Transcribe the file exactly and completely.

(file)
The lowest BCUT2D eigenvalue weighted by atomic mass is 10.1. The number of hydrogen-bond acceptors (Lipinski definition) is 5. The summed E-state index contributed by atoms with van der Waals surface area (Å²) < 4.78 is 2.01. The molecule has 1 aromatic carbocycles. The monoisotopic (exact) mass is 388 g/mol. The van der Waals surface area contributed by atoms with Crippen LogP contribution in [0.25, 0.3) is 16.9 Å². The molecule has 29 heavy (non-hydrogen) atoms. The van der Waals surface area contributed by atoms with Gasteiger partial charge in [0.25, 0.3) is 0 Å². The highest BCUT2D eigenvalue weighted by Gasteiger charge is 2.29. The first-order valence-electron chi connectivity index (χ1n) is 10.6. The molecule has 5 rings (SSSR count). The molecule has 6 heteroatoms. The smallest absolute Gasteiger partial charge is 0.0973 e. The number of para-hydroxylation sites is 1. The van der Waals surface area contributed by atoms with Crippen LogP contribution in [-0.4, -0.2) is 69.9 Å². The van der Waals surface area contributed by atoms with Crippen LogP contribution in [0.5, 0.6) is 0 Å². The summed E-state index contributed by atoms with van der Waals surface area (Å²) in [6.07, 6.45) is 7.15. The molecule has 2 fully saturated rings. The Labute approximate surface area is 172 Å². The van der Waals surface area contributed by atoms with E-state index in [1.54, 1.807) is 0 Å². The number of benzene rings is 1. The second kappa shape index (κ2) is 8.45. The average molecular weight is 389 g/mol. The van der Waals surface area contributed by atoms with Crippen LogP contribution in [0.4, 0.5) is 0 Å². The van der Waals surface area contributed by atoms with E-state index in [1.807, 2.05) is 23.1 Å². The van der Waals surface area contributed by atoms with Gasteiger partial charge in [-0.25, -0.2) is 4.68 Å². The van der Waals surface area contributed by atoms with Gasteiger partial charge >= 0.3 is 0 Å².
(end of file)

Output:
The lowest BCUT2D eigenvalue weighted by atomic mass is 10.1. The number of hydrogen-bond acceptors (Lipinski definition) is 5. The summed E-state index contributed by atoms with van der Waals surface area (Å²) < 4.78 is 2.01. The molecule has 1 aromatic carbocycles. The monoisotopic (exact) mass is 388 g/mol. The van der Waals surface area contributed by atoms with Crippen LogP contribution in [0.25, 0.3) is 16.9 Å². The molecule has 29 heavy (non-hydrogen) atoms. The van der Waals surface area contributed by atoms with Gasteiger partial charge in [0.25, 0.3) is 0 Å². The highest BCUT2D eigenvalue weighted by Gasteiger charge is 2.29. The first-order valence-electron chi connectivity index (χ1n) is 10.6. The molecule has 5 rings (SSSR count). The molecule has 6 heteroatoms. The smallest absolute Gasteiger partial charge is 0.0973 e. The number of para-hydroxylation sites is 1. The van der Waals surface area contributed by atoms with Crippen LogP contribution in [-0.4, -0.2) is 69.9 Å². The van der Waals surface area contributed by atoms with Crippen LogP contribution in [0.5, 0.6) is 0 Å². The summed E-state index contributed by atoms with van der Waals surface area (Å²) in [6.07, 6.45) is 7.15. The molecule has 2 fully saturated rings. The Labute approximate surface area is 172 Å². The van der Waals surface area contributed by atoms with E-state index in [1.54, 1.807) is 0 Å². The number of benzene rings is 1. The second kappa shape index (κ2) is 8.45. The average molecular weight is 389 g/mol. The van der Waals surface area contributed by atoms with Crippen LogP contribution in [0.4, 0.5) is 0 Å². The van der Waals surface area contributed by atoms with E-state index in [1.807, 2.05) is 23.1 Å². The van der Waals surface area contributed by atoms with Gasteiger partial charge in [-0.25, -0.2) is 4.68 Å². The van der Waals surface area contributed by atoms with Gasteiger partial charge >= 0.3 is 0 Å².